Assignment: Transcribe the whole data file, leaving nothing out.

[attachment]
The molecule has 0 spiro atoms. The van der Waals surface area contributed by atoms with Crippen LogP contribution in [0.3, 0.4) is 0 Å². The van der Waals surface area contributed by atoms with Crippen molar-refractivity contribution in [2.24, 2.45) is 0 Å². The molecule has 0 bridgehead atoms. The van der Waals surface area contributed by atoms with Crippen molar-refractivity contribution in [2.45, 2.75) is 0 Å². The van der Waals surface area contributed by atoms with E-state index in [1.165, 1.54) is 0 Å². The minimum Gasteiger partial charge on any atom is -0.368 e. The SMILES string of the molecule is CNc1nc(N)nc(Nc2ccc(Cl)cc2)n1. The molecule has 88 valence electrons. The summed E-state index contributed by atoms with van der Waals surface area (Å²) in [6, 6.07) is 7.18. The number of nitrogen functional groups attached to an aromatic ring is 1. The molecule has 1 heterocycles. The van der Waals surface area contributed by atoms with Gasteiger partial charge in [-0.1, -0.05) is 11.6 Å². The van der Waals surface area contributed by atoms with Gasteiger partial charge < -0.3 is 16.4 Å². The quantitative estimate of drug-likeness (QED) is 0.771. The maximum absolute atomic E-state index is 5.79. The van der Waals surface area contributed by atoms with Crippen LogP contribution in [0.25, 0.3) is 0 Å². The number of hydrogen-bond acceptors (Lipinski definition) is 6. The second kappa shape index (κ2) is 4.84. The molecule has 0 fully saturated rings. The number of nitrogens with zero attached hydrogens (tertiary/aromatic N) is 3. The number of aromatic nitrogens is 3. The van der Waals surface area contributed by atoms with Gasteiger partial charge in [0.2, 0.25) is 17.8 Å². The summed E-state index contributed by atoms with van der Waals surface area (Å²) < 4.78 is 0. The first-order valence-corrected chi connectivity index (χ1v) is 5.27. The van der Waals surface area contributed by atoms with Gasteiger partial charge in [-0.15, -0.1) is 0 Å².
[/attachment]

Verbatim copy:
The molecule has 0 spiro atoms. The van der Waals surface area contributed by atoms with Crippen LogP contribution in [0.3, 0.4) is 0 Å². The van der Waals surface area contributed by atoms with Crippen molar-refractivity contribution in [2.24, 2.45) is 0 Å². The molecule has 0 bridgehead atoms. The van der Waals surface area contributed by atoms with Crippen molar-refractivity contribution in [2.45, 2.75) is 0 Å². The van der Waals surface area contributed by atoms with E-state index in [1.165, 1.54) is 0 Å². The minimum Gasteiger partial charge on any atom is -0.368 e. The SMILES string of the molecule is CNc1nc(N)nc(Nc2ccc(Cl)cc2)n1. The molecule has 88 valence electrons. The summed E-state index contributed by atoms with van der Waals surface area (Å²) in [6, 6.07) is 7.18. The number of nitrogen functional groups attached to an aromatic ring is 1. The molecule has 1 heterocycles. The van der Waals surface area contributed by atoms with Gasteiger partial charge in [-0.1, -0.05) is 11.6 Å². The van der Waals surface area contributed by atoms with Gasteiger partial charge < -0.3 is 16.4 Å². The quantitative estimate of drug-likeness (QED) is 0.771. The maximum absolute atomic E-state index is 5.79. The van der Waals surface area contributed by atoms with Crippen LogP contribution in [0.25, 0.3) is 0 Å². The number of hydrogen-bond acceptors (Lipinski definition) is 6. The second kappa shape index (κ2) is 4.84. The molecule has 0 fully saturated rings. The number of nitrogens with zero attached hydrogens (tertiary/aromatic N) is 3. The number of aromatic nitrogens is 3. The van der Waals surface area contributed by atoms with Gasteiger partial charge in [0.2, 0.25) is 17.8 Å². The summed E-state index contributed by atoms with van der Waals surface area (Å²) < 4.78 is 0. The first-order valence-corrected chi connectivity index (χ1v) is 5.27. The van der Waals surface area contributed by atoms with Gasteiger partial charge in [-0.15, -0.1) is 0 Å².